U.S. Ambassador to the Philippines MaryKay Loss Carlson announced the upcoming arrival of U.S. Coast Guard cutter Midgett to the Philippines in the coming week. The Ambassador gave these remarks during an equipment transfer ceremony on Monday from the U.S. Department of State’s Bureau of International Narcotics and Law Enforcement Affairs to the Philippine Coast Guard Fleet. This coincided with the PCG Fleet’s 15h Anniversary. The ceremony, transfer of equipment, and the upcoming visit of the cutter highlight the assistance and support by the U.S. to the Philippines in maritime security.
In remarks given by MaryKay Loss Carlson, she stated:
“A week from now, Manila will welcome U.S. Coast Guard cutter Midgett for a terrific program of in-port and at-sea events that will surely be memorable for all involved.”
The Ambassador also reiterated American commitment toward the development of the PCG:
“The PCG is on a promising trajectory, and we are excited to do what we can to help the Coast Guard reach its bold and vital development goals to meet the full array of maritime challenges. From promoting safety to security and to protecting environmental and economic interests.”
USCGC Midgett (WMSL-757) is the eighth ship of the Legend-class, also known as the National Security Cutter. Commissioned in 2019 the vessel has since been homeported in Honolulu, Hawaii. Midgett, and its sister ships, have been seen throughout the Pacific performing patrols, law enforcement, fisheries control, and other aspects relating to maritime security. Last year USCGC Munro (WMSL–755), another ship of the class also based in Hawaii, trained with the PCG and other Philippine maritime agencies. Midgett was last reported to be preparing for a “Western Pacific Patrol” after participating in RIMPAC 2022.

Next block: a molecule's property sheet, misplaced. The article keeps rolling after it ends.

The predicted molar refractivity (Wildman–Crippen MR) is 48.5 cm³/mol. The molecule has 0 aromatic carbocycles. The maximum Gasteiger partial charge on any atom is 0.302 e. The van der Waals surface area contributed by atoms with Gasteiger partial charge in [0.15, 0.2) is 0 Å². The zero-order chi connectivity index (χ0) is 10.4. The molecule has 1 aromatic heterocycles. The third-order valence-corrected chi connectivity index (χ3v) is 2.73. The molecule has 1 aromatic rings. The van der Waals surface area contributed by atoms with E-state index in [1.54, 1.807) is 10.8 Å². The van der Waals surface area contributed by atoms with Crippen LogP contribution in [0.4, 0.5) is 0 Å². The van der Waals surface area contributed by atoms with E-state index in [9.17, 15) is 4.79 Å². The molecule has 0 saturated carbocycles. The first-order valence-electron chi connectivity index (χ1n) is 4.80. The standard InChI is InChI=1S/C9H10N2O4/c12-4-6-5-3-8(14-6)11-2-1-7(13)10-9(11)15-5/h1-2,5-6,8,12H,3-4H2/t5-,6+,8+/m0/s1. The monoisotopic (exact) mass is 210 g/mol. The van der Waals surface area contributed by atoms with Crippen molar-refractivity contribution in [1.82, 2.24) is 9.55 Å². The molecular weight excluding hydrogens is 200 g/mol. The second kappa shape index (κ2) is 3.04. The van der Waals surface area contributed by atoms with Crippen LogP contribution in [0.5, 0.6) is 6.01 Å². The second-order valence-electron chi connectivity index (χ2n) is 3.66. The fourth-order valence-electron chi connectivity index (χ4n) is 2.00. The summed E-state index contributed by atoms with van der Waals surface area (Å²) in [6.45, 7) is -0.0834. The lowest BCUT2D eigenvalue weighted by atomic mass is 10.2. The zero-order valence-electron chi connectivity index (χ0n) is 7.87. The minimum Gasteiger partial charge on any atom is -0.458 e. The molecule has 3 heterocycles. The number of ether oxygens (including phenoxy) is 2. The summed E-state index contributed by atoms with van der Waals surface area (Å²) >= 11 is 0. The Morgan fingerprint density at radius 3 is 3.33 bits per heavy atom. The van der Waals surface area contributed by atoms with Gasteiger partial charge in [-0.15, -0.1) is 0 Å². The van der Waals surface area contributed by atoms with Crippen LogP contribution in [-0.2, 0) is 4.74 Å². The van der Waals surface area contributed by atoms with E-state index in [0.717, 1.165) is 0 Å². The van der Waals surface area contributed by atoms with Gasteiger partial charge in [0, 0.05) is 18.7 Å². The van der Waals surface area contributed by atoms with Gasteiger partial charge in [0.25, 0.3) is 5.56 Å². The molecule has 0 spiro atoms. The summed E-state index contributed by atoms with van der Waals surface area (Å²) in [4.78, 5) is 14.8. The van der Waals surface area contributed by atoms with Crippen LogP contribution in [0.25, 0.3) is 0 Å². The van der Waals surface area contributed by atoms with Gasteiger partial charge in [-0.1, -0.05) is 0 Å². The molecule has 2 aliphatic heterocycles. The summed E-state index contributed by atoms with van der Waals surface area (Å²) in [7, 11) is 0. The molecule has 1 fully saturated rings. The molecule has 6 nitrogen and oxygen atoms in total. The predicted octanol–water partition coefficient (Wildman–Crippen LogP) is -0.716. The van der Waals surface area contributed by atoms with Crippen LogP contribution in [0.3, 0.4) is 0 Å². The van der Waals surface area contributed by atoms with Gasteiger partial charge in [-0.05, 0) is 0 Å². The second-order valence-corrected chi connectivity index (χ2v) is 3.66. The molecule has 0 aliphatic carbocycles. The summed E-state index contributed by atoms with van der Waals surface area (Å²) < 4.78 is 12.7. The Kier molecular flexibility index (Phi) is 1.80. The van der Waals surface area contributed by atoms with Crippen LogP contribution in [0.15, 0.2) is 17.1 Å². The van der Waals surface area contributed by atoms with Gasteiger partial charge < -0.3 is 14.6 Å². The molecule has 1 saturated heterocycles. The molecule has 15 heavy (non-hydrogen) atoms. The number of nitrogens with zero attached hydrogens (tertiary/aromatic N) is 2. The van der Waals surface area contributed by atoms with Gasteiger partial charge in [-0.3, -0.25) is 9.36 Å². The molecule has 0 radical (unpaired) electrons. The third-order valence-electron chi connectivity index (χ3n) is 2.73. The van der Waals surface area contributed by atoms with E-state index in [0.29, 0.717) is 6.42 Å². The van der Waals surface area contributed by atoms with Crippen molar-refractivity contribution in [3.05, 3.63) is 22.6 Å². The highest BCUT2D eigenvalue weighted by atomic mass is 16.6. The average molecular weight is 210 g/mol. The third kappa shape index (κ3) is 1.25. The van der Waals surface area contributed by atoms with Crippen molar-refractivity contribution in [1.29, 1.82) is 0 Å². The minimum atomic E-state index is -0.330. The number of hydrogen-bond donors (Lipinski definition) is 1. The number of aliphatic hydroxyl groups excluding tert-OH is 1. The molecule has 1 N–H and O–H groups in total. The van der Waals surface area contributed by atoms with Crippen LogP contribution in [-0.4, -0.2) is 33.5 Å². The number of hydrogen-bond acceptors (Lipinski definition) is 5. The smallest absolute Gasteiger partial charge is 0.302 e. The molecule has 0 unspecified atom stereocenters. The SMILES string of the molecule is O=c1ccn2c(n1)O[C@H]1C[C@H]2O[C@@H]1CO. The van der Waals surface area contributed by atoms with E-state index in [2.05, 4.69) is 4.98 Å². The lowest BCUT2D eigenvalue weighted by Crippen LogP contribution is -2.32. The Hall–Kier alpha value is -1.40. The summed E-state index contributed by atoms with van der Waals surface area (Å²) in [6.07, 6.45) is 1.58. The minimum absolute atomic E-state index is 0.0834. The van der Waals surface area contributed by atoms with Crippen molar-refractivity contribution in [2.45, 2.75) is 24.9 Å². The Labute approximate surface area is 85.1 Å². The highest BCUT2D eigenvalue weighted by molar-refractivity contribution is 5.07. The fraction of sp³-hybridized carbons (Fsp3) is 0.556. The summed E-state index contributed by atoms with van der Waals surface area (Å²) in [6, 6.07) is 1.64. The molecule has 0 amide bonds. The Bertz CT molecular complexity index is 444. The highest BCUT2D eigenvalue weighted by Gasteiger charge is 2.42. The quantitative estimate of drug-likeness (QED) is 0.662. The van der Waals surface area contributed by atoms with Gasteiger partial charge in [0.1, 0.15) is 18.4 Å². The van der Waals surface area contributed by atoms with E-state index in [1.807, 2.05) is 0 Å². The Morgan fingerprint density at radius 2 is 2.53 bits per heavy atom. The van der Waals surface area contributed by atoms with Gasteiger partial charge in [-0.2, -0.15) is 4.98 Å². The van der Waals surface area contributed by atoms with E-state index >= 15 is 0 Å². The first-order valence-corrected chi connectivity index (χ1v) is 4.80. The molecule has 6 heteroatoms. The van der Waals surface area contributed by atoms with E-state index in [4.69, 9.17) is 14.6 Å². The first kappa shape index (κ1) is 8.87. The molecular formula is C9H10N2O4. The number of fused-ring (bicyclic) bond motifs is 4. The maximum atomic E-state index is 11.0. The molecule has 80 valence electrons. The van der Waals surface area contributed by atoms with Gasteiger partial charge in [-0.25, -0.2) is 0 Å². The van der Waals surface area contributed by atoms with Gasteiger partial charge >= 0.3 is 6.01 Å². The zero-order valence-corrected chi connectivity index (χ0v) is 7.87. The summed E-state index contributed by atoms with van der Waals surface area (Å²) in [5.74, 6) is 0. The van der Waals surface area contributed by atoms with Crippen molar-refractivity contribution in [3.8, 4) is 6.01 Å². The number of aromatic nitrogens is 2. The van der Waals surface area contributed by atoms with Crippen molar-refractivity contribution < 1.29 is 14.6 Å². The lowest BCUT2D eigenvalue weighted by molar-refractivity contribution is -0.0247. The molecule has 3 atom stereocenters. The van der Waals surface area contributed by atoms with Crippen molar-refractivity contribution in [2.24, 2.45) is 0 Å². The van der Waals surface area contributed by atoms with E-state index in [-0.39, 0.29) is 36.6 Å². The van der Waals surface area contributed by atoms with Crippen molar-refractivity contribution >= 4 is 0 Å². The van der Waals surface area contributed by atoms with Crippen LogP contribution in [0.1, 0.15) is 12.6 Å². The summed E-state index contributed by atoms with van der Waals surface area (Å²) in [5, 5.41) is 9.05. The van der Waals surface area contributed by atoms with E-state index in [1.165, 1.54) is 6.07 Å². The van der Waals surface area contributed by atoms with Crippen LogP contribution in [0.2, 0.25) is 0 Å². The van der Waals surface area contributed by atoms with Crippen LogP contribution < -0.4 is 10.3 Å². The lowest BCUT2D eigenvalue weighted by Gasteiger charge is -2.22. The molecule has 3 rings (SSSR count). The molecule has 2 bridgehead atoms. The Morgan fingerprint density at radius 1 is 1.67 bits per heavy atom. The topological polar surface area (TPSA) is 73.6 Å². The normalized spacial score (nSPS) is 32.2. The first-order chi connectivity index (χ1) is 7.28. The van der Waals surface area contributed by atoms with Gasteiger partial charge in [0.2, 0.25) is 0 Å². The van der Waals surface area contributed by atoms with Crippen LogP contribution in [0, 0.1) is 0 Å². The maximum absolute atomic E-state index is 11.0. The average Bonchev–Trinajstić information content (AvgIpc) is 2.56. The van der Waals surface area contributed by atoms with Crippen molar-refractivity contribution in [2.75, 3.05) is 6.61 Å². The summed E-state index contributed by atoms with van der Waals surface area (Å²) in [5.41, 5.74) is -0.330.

It is currently unknown what the in-port and at-sea events will be for USCGC Midgett, but recent events and developments indicate the possibility of more comprehensive and joint actions between the PCG and USCG. This could also be seen across other services, as the Philippine and U.S. Navies recently announced upcoming joint patrols and closer ties.
The arrival of such vessels demonstrates U.S. commitment to the PCG, which mostly involves the training of PCG personnel. U.S. funding built a training facility in Bulacan, which will help the PCG train for larger vessels and better capabilities. In this ceremony, material such as Maintenance and Repair Group tools and Tactical Equipment was turned over to the PCG.
Deputy Commander of the Coast Guard Fleet communicated the PCG’s gratitude to the U.S. during the ceremony’s welcoming remarks:
“It is worth mentioning that the United States government has consistently shown its support for this organization throughout the years. And that they are one of the most vocal advocates for improving the capabilities, in addition to the funding of education and training, for the men and women of the Philippine Coast Guard.”
U.S. support for maritime security initiatives in the Philippines is usually overtaken by the high-profile Japanese and French vessels loaned to the PCG. However, upon a closer examination, American assistance was and still is instrumental in getting the PCG to where it is today. American training, equipment transfers, and other assistance is the backbone of the modern PCG Fleet.
(U.S. Coast Guard photo by Petty Officer 3rd Class Taylor Bacon)